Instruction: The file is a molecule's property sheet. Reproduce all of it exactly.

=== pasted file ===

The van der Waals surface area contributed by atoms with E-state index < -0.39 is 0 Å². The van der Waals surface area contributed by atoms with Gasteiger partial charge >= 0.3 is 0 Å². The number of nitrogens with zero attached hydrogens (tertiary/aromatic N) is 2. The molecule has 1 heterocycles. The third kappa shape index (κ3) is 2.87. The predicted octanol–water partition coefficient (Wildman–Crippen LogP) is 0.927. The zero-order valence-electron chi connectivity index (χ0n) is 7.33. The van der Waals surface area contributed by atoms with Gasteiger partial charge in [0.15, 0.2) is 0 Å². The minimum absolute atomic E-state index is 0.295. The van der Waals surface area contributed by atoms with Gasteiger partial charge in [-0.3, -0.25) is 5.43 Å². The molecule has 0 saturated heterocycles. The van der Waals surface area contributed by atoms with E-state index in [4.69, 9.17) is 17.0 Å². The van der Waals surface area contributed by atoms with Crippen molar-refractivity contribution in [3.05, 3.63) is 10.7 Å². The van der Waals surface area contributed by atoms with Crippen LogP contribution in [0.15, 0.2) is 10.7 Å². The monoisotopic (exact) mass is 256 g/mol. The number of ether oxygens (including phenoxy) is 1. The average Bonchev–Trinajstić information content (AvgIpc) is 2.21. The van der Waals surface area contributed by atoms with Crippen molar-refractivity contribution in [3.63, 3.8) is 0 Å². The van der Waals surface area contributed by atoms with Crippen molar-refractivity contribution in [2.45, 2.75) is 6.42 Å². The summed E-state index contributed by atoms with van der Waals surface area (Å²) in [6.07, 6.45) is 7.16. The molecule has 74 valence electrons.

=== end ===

The van der Waals surface area contributed by atoms with E-state index < -0.39 is 0 Å². The van der Waals surface area contributed by atoms with Gasteiger partial charge >= 0.3 is 0 Å². The number of nitrogens with zero attached hydrogens (tertiary/aromatic N) is 2. The molecule has 1 heterocycles. The third kappa shape index (κ3) is 2.87. The predicted octanol–water partition coefficient (Wildman–Crippen LogP) is 0.927. The zero-order valence-electron chi connectivity index (χ0n) is 7.33. The van der Waals surface area contributed by atoms with Gasteiger partial charge in [0.15, 0.2) is 0 Å². The minimum absolute atomic E-state index is 0.295. The van der Waals surface area contributed by atoms with Gasteiger partial charge in [-0.3, -0.25) is 5.43 Å². The molecule has 0 saturated heterocycles. The van der Waals surface area contributed by atoms with E-state index in [4.69, 9.17) is 17.0 Å². The van der Waals surface area contributed by atoms with Crippen molar-refractivity contribution in [3.05, 3.63) is 10.7 Å². The van der Waals surface area contributed by atoms with Crippen LogP contribution in [0.15, 0.2) is 10.7 Å². The monoisotopic (exact) mass is 256 g/mol. The number of ether oxygens (including phenoxy) is 1. The average Bonchev–Trinajstić information content (AvgIpc) is 2.21. The van der Waals surface area contributed by atoms with Crippen molar-refractivity contribution in [3.63, 3.8) is 0 Å². The van der Waals surface area contributed by atoms with Crippen molar-refractivity contribution in [2.45, 2.75) is 6.42 Å². The summed E-state index contributed by atoms with van der Waals surface area (Å²) in [6.07, 6.45) is 7.16. The molecule has 74 valence electrons.